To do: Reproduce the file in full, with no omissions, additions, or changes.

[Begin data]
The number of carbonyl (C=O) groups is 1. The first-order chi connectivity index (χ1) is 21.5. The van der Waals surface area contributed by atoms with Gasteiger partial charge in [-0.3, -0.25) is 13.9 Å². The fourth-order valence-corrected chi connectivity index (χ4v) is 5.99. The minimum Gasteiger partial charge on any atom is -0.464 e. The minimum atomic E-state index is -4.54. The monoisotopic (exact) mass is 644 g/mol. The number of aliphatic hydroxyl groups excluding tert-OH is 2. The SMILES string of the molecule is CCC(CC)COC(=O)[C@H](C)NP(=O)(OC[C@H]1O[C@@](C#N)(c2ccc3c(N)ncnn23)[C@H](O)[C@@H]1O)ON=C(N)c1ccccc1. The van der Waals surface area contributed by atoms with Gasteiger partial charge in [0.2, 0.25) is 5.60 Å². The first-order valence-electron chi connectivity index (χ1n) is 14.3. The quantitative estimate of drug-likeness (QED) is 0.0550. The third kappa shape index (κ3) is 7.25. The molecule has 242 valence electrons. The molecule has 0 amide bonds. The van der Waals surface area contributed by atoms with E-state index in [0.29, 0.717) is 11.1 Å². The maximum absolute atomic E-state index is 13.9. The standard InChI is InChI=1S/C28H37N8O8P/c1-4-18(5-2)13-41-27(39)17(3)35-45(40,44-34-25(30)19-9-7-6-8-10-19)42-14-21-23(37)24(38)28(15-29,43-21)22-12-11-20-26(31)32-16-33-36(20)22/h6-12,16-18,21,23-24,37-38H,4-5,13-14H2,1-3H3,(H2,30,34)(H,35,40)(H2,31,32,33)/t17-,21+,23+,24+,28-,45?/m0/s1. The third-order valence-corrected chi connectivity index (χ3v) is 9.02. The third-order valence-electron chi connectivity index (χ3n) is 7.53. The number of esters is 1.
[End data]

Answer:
The number of carbonyl (C=O) groups is 1. The first-order chi connectivity index (χ1) is 21.5. The van der Waals surface area contributed by atoms with Gasteiger partial charge in [-0.3, -0.25) is 13.9 Å². The fourth-order valence-corrected chi connectivity index (χ4v) is 5.99. The minimum Gasteiger partial charge on any atom is -0.464 e. The minimum atomic E-state index is -4.54. The monoisotopic (exact) mass is 644 g/mol. The number of aliphatic hydroxyl groups excluding tert-OH is 2. The SMILES string of the molecule is CCC(CC)COC(=O)[C@H](C)NP(=O)(OC[C@H]1O[C@@](C#N)(c2ccc3c(N)ncnn23)[C@H](O)[C@@H]1O)ON=C(N)c1ccccc1. The van der Waals surface area contributed by atoms with Gasteiger partial charge in [0.2, 0.25) is 5.60 Å². The first-order valence-electron chi connectivity index (χ1n) is 14.3. The quantitative estimate of drug-likeness (QED) is 0.0550. The third kappa shape index (κ3) is 7.25. The molecule has 242 valence electrons. The molecule has 0 amide bonds. The van der Waals surface area contributed by atoms with E-state index in [0.29, 0.717) is 11.1 Å². The maximum absolute atomic E-state index is 13.9. The standard InChI is InChI=1S/C28H37N8O8P/c1-4-18(5-2)13-41-27(39)17(3)35-45(40,44-34-25(30)19-9-7-6-8-10-19)42-14-21-23(37)24(38)28(15-29,43-21)22-12-11-20-26(31)32-16-33-36(20)22/h6-12,16-18,21,23-24,37-38H,4-5,13-14H2,1-3H3,(H2,30,34)(H,35,40)(H2,31,32,33)/t17-,21+,23+,24+,28-,45?/m0/s1. The third-order valence-corrected chi connectivity index (χ3v) is 9.02. The third-order valence-electron chi connectivity index (χ3n) is 7.53. The number of esters is 1.